Participation of public in policy-making allows for citizens’ views and concerns to be addressed

11 June 2018

Regional Conference ‘Unlocking Benefits of Public Participation in the Western Balkans’, Vienna, 11 June 2018 (Photo: RCC/Selma Ahatovic-Lihic)

Regional Conference ‘Unlocking Benefits of Public Participation in the Western Balkans’, Vienna, 11 June 2018 (Photo: RCC/Selma Ahatovic-Lihic)

RCC, ReSPA, KDZ: Regional Conference ‘Unlocking Benefits of Public Participation’

Vienna – In an attempt to increase awareness of regional standards in the field of public participation in policy-making processes in the Western Balkans (WB), the Regional Cooperation Council (RCC) together with the Regional School of Public Administration (ReSPA), and the Centre for Public Administration Research (KDZ) of Austria organised a Regional Conference titled ‘Unlocking Benefits of Public Participation in the Western Balkans’, which was opened in Vienna today.                            

Opening the event, the Deputy RCC Secretary General, Gazmend Turdiu, said that public participation in policy-making process was crucial as it had concrete practical consequences not only to the region’s European path, but to everyday life of ordinary citizens.

“A great potential of public participation is here, around us and it needs to be unlocked, showing its benefits. It is quite a challenge to motivate citizens to partake in policy-making processes in order to include citizens’ concerns and views. Only in this way, we make all-inclusive policies, making better societies for ourselves and our children. Therefore, we need to be persistent and keep trying. ”

The purpose of the event is also to highlight the significance of the recently adopted Western Balkans Recommendation on Public Participation in achieving Better Regulation. According to the RCC’s public and business opinion survey, Balkan Barometer 2017, 45% of the entire region’s population do not even discuss government's decisions; while 35% discuss them only with people they privately know and outside of a public setting. Only 8% of the Balkans citizens protested, 5% commented the government's decisions on social networks and 3% participated in public debates. As the main reasons for not being actively involved in government decision-making, the following was cited: 47% of people feel that an individual cannot influence decisions made by the government, 24% fear public exposure, and 23% do not care.

Zorana Gajic, ReSPA Programme Manager, spoke about the role of public servants and governmental institutions in the process of public consultations. She said that “channels for consultations with public, during policy-making and legislative processes, have to be open and modern, including on-line platforms that could enable easy communication of public administration with business associations, civil society organisations, academic community and public at large. Governments should ensure the existence of these channels and enable consultations with citizens and businesses.”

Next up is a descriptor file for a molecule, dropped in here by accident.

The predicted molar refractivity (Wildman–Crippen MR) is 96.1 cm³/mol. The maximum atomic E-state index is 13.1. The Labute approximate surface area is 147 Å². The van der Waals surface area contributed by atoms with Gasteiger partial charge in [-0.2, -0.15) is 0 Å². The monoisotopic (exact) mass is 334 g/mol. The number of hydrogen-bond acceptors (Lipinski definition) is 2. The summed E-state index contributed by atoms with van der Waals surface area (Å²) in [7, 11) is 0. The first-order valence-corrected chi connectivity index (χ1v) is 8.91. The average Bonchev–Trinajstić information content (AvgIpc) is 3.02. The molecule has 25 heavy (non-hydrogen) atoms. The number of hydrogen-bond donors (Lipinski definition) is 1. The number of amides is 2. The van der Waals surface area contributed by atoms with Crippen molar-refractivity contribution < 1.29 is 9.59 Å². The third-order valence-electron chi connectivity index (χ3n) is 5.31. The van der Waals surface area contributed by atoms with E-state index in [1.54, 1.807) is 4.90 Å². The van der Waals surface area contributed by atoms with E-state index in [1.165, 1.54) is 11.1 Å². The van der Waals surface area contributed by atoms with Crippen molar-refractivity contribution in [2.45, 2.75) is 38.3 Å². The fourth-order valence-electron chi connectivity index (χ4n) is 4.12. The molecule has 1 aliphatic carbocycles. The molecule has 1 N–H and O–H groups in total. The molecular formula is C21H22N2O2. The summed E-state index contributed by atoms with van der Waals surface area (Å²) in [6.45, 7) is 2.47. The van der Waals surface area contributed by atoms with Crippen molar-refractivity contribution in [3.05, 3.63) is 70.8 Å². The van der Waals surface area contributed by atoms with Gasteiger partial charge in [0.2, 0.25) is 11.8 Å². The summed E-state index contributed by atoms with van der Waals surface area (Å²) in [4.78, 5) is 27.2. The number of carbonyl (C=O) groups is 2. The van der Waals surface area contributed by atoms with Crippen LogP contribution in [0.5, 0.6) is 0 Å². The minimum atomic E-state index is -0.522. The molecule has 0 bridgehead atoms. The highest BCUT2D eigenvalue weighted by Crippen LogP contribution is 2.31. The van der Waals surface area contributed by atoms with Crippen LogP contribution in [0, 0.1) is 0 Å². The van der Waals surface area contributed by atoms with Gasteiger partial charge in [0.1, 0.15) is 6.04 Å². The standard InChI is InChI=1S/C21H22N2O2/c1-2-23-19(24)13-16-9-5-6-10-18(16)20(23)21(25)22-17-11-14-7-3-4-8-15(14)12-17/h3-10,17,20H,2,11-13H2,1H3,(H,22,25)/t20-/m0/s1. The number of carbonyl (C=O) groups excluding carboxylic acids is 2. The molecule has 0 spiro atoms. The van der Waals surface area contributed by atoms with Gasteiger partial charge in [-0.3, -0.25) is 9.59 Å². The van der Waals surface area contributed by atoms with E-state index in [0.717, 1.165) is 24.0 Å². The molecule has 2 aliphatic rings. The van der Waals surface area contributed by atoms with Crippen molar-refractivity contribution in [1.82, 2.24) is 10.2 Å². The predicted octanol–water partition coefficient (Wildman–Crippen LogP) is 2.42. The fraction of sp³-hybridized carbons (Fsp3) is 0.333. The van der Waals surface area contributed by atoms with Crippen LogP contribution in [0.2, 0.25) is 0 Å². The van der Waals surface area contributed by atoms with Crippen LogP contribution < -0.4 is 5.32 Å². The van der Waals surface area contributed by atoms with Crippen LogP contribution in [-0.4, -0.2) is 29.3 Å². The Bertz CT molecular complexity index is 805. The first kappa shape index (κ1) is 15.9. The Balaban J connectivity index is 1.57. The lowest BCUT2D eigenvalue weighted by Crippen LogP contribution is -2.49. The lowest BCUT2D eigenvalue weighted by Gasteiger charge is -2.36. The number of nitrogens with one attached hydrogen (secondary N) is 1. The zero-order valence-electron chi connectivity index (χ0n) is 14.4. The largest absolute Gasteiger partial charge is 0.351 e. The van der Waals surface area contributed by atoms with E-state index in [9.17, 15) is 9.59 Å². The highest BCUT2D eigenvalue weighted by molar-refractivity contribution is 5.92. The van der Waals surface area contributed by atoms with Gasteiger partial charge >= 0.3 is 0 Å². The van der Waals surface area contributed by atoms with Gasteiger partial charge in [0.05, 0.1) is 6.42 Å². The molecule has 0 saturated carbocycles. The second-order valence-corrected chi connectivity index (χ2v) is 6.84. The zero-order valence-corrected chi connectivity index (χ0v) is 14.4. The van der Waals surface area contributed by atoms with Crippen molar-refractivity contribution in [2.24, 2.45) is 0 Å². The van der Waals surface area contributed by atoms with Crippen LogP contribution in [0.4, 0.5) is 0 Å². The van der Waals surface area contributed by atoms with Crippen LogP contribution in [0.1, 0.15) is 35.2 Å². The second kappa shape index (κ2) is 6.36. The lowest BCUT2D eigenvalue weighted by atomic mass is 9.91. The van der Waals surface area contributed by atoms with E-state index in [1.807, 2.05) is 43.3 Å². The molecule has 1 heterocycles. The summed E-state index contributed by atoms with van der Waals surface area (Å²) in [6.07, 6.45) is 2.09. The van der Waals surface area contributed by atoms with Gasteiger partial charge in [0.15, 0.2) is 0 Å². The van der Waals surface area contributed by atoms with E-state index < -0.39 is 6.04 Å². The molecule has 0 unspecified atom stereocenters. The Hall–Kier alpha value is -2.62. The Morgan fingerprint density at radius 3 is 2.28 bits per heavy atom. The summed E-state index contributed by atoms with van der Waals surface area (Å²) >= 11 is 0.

The Conference will look into all aspects of public participation, putting in the spotlight the communication tools, and the targeted approach for an effective public campaign to get citizens and businesses engaged in the policy-making process. 

"Transparency is the basis for participation and trust. We need Open Government to enable a culture of participation. Systems of budget transparency can be the first step,” said Thomas Prorok, Deputy Managing Director and Head of the CAF at KDZ Austria.

A whole set of multi-lingual public information and awareness raising materials (the Recommendation leaflet, video and brochure) on participation of public in policy-making in the Western Balkans, prepared by the RCC together with ReSPA, aimed at  animating the public to get engaged in these processes, will be presented and distributed at the Conference. These materials are publicly available and free to further share and dissemination. 

The Conference brought together heads of units from ministries of justice, ministries in charge of public administration, ministries/governmental offices in charge of European Integration, as well as representatives of Center of Government institutions from all Western Balkans economies.